Paul’s project, Engagement through Immersion: Immersive Education in Science, will focus on the impact of immersive technologies (e.g., virtual reality, augmented reality, immersive video) on student motivation, engagement, and scientific literacy in undergraduate and graduate courses at Western. Paul’s work will have a particular focus on interdisciplinary environmental courses and engaging students with STEM subject matter related to sustainability and climate change education. Students will examine real-size 3D models of biological species, virtually explore sites of ecological significance, and role-play as scientists in realistic simulations. Paul will establish a research program dedicated to identifying the key benefits of immersive education by testing the efficacy of immersive technologies in properly controlled studies. Finally, he will build capacity for employing immersive technologies at Western by overseeing the development of a virtual library of digital learning objects and creating evidence-based training resources such as online video tutorials and guides.


Katrina Moser

Social Science

Project Description

Katrina’s project, Integrating Ways of Knowing to Enrich Climate Change Education, will integrate western science and Indigenous ways of knowing to effectively teach, and empower students to take action on, climate change through the development of an innovative blended module-based experiential learning course, Connecting for Climate Change Action. In partnership with Sara Mai Chitty (Curriculum & Pedagogy Advisor, Office of Indigenous Initiatives) and Dr. Beth Hundey (eLearning & Curriculum Specialist, Centre for Teaching and Learning), the course will be developed as a series of online learning modules that will require a shift in the traditional teaching approach, from understanding with our minds to a deeper awareness that comes from Indigenous ways of knowing that engage the mind, body, emotion, and spirit. The course will be the cornerstone for the new Climate Change and Society Major, the first of such programs offered in Canada. However, the impact of the modules is intended to reach far beyond the one course as they will be made available to other courses at Western and at other post-secondary institutions, as well as to interested community groups, governmental agencies, and businesses, with the goal of transforming climate change education! Katrina will investigate the course’s impact on students’ understanding of, and values concerning, climate change, as well as their skills to address the urgent challenges climate change poses through a mixed-method research program.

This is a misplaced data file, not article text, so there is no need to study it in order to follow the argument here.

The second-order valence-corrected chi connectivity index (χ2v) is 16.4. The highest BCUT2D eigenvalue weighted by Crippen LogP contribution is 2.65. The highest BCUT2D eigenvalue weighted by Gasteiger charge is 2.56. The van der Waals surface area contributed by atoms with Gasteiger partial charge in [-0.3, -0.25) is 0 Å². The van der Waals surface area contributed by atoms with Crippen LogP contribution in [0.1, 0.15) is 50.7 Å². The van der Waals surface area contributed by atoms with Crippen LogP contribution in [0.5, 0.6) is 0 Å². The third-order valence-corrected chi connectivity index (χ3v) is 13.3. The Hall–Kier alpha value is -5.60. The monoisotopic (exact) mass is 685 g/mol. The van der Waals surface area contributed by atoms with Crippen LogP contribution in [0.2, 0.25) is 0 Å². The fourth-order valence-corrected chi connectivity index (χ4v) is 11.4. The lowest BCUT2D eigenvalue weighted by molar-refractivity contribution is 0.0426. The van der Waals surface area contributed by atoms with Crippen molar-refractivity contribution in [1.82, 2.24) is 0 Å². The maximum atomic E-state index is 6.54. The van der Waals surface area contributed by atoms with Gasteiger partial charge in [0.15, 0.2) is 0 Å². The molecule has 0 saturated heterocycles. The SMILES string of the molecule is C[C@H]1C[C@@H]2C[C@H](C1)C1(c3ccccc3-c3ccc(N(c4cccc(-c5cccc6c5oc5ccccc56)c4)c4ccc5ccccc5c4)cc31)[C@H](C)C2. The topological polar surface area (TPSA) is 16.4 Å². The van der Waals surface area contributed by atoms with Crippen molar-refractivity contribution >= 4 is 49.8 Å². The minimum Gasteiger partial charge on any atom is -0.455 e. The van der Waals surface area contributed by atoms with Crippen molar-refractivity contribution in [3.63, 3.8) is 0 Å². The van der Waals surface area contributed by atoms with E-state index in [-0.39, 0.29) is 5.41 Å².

Kim Solga

Arts and Humanities

Project Description

Kim’s project, Innovations in Interdisciplinary Pedagogy, Within and Beyond Arts and Humanities, involves developing and evaluating two different models of collaborative interdisciplinary pedagogy. The first involves a collaboration between Theatre Studies and Psychology, refining an existing community engaged learning partnership across two courses and including City Studio London. The students in Psychology will perform qualitative research into the lived experiences of newcomers to London and develop recommendations for City staff, while their counterparts in Theatre Studies will explore different models of performance for social change and community-engaged theatre, creating performance actions to animate the data and help raise awareness about newcomer experience among London’s residents. The second model involves a partnership between colleagues in Theatre Studies and Philosophy who will create a course on the work of 17th Century philosopher and playwright Margaret Cavendish. The course will use a mix of performance- and philosophy-based pedagogies to help students explore Cavendish’s non-dramatic writing in embodied ways and examine her playtexts as embodied philosophy. Kim will also engage in a mixed research program with her partners on the course projects, exploring instructor experiences of designing and implementing the two models of collaborative interdisciplinary pedagogy through an auto-ethnographical methodology, as well as determining the impact of those courses on students using survey and interviews. Meanwhile, Kim plans to engage her colleagues across Arts and Humanities in discussions about interdisciplinary teaching and learning by creating a community of practice within the faculty, and developing a workshop series with colleagues.